Tag Archives: lesson observation

You can’t teach an old teacher new tricks…so sack them.

I rarely reblog posts on my site, but in this case I wanted to make an exception for two (make that three) reasons: 1. This is @cazzbooth’s inaugural post I’d like to do

5 questions to guard against availability bias and made-up data

The cost of bad data is the illusion of knowledge – Stephen Hawking What’s more likely to kill you? A shark or a hot water tap? We’ve all heard stories of killer

Ofsted: The end of the (lesson grading) affair

Once you make a decision, the universe conspires to make it happen. Ralph Waldo Emerson Back in 2011 I started to decide that grading lessons was wrong. I wasn’t exactly sure how

Should Ofsted judge ‘quality of teaching’?

We all know, that as well as giving an overall grade, Ofsted give schools an individual judgement against 4 criteria: attainment, behaviour & safety, leadership & management, and quality of teaching. Theoretically it would possible

Ofsted inspectors continue to do whatever they like

A few days a go after reading and retweeting this blog post from @cazzypot on the ongoing vagaries and inconsistencies of Ofsted, A head of MFL at a school in Hounslow got in touch to let

Ofsted’s Evaluation Form: the next skirmish!

The ‘do they/don’t they’ buggers’ muddle of whether or not Ofsted inspectors are supposed to grade lessons hasn’t really been put to rest. Schools’ National Director, Mike Cladingbowl’s attempts at clarification have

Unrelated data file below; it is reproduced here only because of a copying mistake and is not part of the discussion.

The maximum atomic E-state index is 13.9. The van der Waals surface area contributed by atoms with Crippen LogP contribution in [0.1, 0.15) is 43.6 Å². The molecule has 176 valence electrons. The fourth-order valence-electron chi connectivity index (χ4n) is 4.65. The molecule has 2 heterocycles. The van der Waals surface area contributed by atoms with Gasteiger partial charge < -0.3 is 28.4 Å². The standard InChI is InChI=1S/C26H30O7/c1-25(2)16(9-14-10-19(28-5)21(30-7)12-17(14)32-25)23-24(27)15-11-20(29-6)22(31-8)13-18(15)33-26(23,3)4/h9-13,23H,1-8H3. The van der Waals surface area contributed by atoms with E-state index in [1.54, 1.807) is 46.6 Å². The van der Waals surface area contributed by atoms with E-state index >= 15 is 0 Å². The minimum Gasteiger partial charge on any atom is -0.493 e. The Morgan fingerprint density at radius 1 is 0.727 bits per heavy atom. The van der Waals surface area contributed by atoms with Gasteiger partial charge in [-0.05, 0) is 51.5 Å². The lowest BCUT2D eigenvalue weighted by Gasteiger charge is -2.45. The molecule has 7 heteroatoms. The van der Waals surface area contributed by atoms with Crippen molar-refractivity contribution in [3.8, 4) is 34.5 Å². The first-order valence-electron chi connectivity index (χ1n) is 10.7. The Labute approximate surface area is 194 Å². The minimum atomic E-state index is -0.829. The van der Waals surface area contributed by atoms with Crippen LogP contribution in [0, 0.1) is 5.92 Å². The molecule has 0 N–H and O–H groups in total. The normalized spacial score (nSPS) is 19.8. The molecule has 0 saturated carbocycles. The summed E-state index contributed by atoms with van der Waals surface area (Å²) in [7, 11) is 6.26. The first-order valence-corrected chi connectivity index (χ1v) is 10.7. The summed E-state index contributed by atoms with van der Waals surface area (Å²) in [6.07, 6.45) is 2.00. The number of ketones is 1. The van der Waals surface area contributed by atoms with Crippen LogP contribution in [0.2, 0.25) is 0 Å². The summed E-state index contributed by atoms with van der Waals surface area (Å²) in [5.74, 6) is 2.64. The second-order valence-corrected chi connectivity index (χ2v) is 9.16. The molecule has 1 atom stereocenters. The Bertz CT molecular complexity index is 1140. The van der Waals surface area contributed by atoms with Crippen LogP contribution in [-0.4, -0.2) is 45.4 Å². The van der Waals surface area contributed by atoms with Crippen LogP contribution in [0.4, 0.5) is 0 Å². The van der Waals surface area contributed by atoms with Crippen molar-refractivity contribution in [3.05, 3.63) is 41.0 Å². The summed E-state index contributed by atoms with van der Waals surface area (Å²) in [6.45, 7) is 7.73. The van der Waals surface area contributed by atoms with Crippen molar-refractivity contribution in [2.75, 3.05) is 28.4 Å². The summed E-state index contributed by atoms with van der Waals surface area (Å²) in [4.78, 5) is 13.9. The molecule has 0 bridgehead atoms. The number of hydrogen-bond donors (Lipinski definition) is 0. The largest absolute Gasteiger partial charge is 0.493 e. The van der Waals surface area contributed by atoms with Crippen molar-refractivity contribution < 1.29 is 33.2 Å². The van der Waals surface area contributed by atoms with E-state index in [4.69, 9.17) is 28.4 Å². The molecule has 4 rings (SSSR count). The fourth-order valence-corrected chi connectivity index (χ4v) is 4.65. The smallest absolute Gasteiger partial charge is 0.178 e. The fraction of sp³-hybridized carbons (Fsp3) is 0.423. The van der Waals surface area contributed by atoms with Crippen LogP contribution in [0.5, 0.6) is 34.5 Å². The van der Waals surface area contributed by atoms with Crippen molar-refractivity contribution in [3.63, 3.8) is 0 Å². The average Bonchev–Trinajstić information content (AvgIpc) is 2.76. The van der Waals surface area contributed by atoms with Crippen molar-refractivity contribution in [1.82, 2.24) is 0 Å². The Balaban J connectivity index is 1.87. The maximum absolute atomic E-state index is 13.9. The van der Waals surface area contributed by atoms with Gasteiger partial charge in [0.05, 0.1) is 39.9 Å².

Are we any clearer? Ofsted explain what they do and don’t do

The story so far… On Tuesday I, and four other education bloggers met with Ofsted’s National Director of Schools Mike Cladingbowl to discuss, among other things, now and why lessons are graded

What I learned from my visit to Ofsted

Before reporting on my impressions of the conversation Tom “behaviour guru” Bennett, Ross “the most followed teacher in the UK” McGill, Sheena “Clerk to Governor” Lewington, Tom “head guru” Sherrington and I

Still grading lessons? A triumph of experience over hope

Hope is a good breakfast, but it is a bad supper. Francis Bacon To paraphrase Rob Coe’s seminal research, yesterday’s National Teacher Enquiry Network (NTEN) conference at KEGS in Chelmsford was a triumph

How can we make classroom observation more effective?

If the belief that it’s possible for untrained observers to pitch up in lessons and grade their effectiveness is comparable to a belief in witchcraft, (and Professor Robert Coe’s research confirms that

Don’t trust your gut: a little bit more on the problem with grading lessons

This evening, there will be debate on the role lesson observation in England’s schools with such educational luminaries as Professor Robert Coe, David Weston (the man behind the Teacher Development Trust), Lead

Get ahead of the curve: stop grading lessons

Never doubt that a small group of thoughtful, committed, citizens can change the world. Indeed, it is the only thing that ever has. Margaret Mead Over the past few years I’ve been